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Matt Barney

Republicans hold “Get Out the Vote” rally at Southern days ahead of crucial election

Matt Barney

With the all-important presidential election only four days away, the coverage of the candidates has been exhaustive. However, other national, state, and local elections are also being held Tuesday that may directly affect Missouri Southern students and residents of Southwest Missouri even more. 

On the national level, incumbent Republican Senator Roy Blunt, the former seven-term congressman representing Missouri’s seventh district (home of Missouri Southern), is running against Democrat Jason Kander, an United States Army National Guard captain, lawyer and current Missouri Secretary of State. The latest polling by the St. Louis Post-Dispatch shows the race is a toss-up at this point, with both candidates polling neck and neck.

The race to represent Missouri’s seventh congressional district isn’t exactly a headline-grabbing blockbuster. However, the contest involves sharp contrasts in policy and personality, pitting a three-term conservative incumbent, Billy Long, against a progressive millennial with scant political experience, Genevieve Williams.

Long, a Republican, has served in his current position since 2011 after being elected to fill the district’s vacant seat in the 2010 midterm elections following the successful election of its then-incumbent Blunt to the U.S. Senate.

Long was born in Springfield and attended the University of Missouri before dropping out to attend the Missouri Auction School in Kansas City. Long never earned a bachelor’s degree. Williams, a 28-year-old small business owner from Neosho, attended Missouri State, but like Long, also never graduated. Williams ran unsuccessfully in 2014, losing in the primary election.

Despite the conservative tilt of the district, Williams has adopted an unabashedly liberal platform, including legalizing marijuana, raising the minimum wage, and expanding background checks on gun purchases.

Long is expected to win easily because the district heavily favors the GOP, and he has a huge fundraising edge over his opponent. Long has raised $1.4 million dollars for his campaign compared to only $12,000 for Williams.

“We’re shooting to win, and stranger things have happened,” said Williams. “But I’m also not delusional.”

When it comes to statewide elections, Republican Eric Greitens is running against Democrat Chris Koster.

Greitens, a former navy SEAL, attended Duke University. After graduating, he was selected as a Rhodes Scholar, attending Lady Margaret Hall, a constituent college of the University of Oxford, in England. Greitens is the former president and founder of The Mission Continues, a nonprofit organization for veterans. In 2013, Time Magazine listed him on its list of the 100 Most Influential People in the World, and in 2014 Fortune Magazine listed him as one of the world’s 50 greatest leaders.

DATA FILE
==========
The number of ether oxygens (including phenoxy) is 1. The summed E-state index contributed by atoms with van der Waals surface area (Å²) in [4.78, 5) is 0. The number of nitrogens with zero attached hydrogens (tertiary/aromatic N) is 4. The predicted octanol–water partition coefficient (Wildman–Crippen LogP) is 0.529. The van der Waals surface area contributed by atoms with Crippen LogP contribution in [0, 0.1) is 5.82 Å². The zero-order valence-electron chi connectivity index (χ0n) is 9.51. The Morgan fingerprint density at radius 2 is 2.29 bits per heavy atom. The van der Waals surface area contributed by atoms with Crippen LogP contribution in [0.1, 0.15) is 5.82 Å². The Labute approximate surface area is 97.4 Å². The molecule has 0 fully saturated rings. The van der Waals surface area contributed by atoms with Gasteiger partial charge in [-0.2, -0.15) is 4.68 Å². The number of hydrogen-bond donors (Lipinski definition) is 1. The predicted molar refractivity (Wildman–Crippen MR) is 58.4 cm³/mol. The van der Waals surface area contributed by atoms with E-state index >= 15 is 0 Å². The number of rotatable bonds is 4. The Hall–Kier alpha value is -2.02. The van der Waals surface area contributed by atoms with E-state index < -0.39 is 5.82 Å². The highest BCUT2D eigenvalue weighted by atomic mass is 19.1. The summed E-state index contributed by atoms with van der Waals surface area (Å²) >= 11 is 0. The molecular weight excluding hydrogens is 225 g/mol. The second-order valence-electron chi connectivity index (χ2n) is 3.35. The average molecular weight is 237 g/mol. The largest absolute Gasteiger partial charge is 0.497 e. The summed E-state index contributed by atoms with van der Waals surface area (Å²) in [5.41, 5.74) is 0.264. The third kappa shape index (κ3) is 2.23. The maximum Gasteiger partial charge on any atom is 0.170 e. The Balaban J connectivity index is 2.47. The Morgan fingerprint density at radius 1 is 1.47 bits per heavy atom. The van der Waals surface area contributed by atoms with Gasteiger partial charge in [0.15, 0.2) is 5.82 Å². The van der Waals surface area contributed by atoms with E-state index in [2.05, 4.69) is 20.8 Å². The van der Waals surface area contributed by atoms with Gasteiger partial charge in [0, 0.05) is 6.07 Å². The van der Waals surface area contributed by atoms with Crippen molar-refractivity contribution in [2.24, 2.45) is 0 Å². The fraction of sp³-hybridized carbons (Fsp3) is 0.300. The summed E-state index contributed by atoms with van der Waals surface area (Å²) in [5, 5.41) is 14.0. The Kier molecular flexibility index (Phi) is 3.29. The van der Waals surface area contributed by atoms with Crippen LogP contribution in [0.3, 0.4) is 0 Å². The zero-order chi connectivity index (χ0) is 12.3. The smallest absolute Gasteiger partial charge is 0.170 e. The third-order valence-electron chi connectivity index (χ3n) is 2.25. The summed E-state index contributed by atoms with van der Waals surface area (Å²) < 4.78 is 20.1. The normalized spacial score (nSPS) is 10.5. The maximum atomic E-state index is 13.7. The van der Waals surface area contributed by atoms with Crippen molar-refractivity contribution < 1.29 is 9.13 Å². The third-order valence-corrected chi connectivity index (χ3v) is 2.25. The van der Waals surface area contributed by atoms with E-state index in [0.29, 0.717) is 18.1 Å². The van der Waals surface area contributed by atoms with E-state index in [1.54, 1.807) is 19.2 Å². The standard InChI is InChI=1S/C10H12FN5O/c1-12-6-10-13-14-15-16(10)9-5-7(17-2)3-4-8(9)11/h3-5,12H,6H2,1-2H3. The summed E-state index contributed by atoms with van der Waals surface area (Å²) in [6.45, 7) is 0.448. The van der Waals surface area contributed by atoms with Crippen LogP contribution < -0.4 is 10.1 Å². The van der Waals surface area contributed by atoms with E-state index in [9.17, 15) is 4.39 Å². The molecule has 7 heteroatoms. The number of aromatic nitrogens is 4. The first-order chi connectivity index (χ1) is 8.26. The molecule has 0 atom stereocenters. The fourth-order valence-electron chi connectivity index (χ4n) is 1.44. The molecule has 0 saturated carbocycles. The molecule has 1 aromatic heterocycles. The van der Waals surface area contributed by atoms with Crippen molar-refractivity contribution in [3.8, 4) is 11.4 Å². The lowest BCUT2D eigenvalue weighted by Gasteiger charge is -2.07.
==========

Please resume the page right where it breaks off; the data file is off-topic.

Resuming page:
The 42-year-old Greitens is a recipient of the Bronze Star, the Purple Heart, the Joint Service Commendation Ribbon and Medal, the Combat Action Ribbon, and many other distinguished honors, including the President’s Volunteer Service Award, which was personally presented to him by President George W. Bush.

His opponent Chris Koster is the current Missouri Attorney General and previously served as a state senator from 2005-2009. Koster is an attorney by trade, graduating with his J.D from the University of Missouri in 1991. He earned a master of business administration from Washington University in St. Louis in 2002.

Along with being St. Louis natives, both candidates have the distinction of previously belonging to the others political party. The latest polling data shows Koster beating Greitens by a slim margin, 46.5 percent to 44.

Other statewide races include Democrat Russ Carnahan taking on Republican Mike Parson for lieutenant governor, Democrat Judy Baker facing Republican Eric Schmitt for state treasurer, Democrat Robin Smith facing Republican John (Jay) Ashcroft for Missouri secretary of state, and Democrat Teresa Hensley taking on Republican Josh Hawley for attorney general.

In the lieutenant governor race, Parson leads former U.S. Rep. Russ Carnahan 44-41 with nine percent of voters undecided. For attorney general, Hawley leads Hensley 47-41 with 12 percent of the electorate undecided. And Ashcroft leads Smith 46-41 with 8 percent of voters undecided in the race for secretary of state.

Schmitt holds the biggest statewide lead. Recent polls show him beating former Rep. Judy Baker 45-36 with 11 percent of voters undecided.

Local elections for Jasper County assessor, treasurer, sheriff, coroner, and public administrator all have the Republican candidates running unopposed.

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